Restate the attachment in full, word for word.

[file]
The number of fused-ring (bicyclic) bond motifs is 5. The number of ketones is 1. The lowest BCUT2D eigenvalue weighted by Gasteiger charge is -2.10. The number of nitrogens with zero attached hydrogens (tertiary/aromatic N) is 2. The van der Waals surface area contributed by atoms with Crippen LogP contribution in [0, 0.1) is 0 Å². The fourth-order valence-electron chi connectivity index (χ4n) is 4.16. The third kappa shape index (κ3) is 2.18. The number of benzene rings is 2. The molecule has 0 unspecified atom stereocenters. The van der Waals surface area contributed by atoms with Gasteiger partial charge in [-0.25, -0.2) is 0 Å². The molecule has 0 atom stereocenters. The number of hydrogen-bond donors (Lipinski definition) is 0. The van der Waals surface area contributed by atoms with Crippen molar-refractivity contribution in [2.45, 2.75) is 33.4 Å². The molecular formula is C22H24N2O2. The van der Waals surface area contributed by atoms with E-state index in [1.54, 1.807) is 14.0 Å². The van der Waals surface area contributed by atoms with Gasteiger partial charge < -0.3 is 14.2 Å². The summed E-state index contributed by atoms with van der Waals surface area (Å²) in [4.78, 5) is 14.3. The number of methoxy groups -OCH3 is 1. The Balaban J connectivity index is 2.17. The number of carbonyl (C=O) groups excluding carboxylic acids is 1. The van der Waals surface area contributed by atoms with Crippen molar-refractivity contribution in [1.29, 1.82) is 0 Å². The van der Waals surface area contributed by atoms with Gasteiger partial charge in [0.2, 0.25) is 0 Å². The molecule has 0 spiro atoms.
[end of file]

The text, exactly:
The number of fused-ring (bicyclic) bond motifs is 5. The number of ketones is 1. The lowest BCUT2D eigenvalue weighted by Gasteiger charge is -2.10. The number of nitrogens with zero attached hydrogens (tertiary/aromatic N) is 2. The van der Waals surface area contributed by atoms with Crippen LogP contribution in [0, 0.1) is 0 Å². The fourth-order valence-electron chi connectivity index (χ4n) is 4.16. The third kappa shape index (κ3) is 2.18. The number of benzene rings is 2. The molecule has 0 unspecified atom stereocenters. The van der Waals surface area contributed by atoms with Gasteiger partial charge in [-0.25, -0.2) is 0 Å². The molecule has 0 atom stereocenters. The number of hydrogen-bond donors (Lipinski definition) is 0. The van der Waals surface area contributed by atoms with Crippen molar-refractivity contribution in [2.45, 2.75) is 33.4 Å². The molecular formula is C22H24N2O2. The van der Waals surface area contributed by atoms with E-state index in [1.54, 1.807) is 14.0 Å². The van der Waals surface area contributed by atoms with Gasteiger partial charge < -0.3 is 14.2 Å². The summed E-state index contributed by atoms with van der Waals surface area (Å²) in [4.78, 5) is 14.3. The number of methoxy groups -OCH3 is 1. The Balaban J connectivity index is 2.17. The number of carbonyl (C=O) groups excluding carboxylic acids is 1. The van der Waals surface area contributed by atoms with Crippen molar-refractivity contribution in [1.29, 1.82) is 0 Å². The van der Waals surface area contributed by atoms with Gasteiger partial charge in [0.2, 0.25) is 0 Å². The molecule has 0 spiro atoms.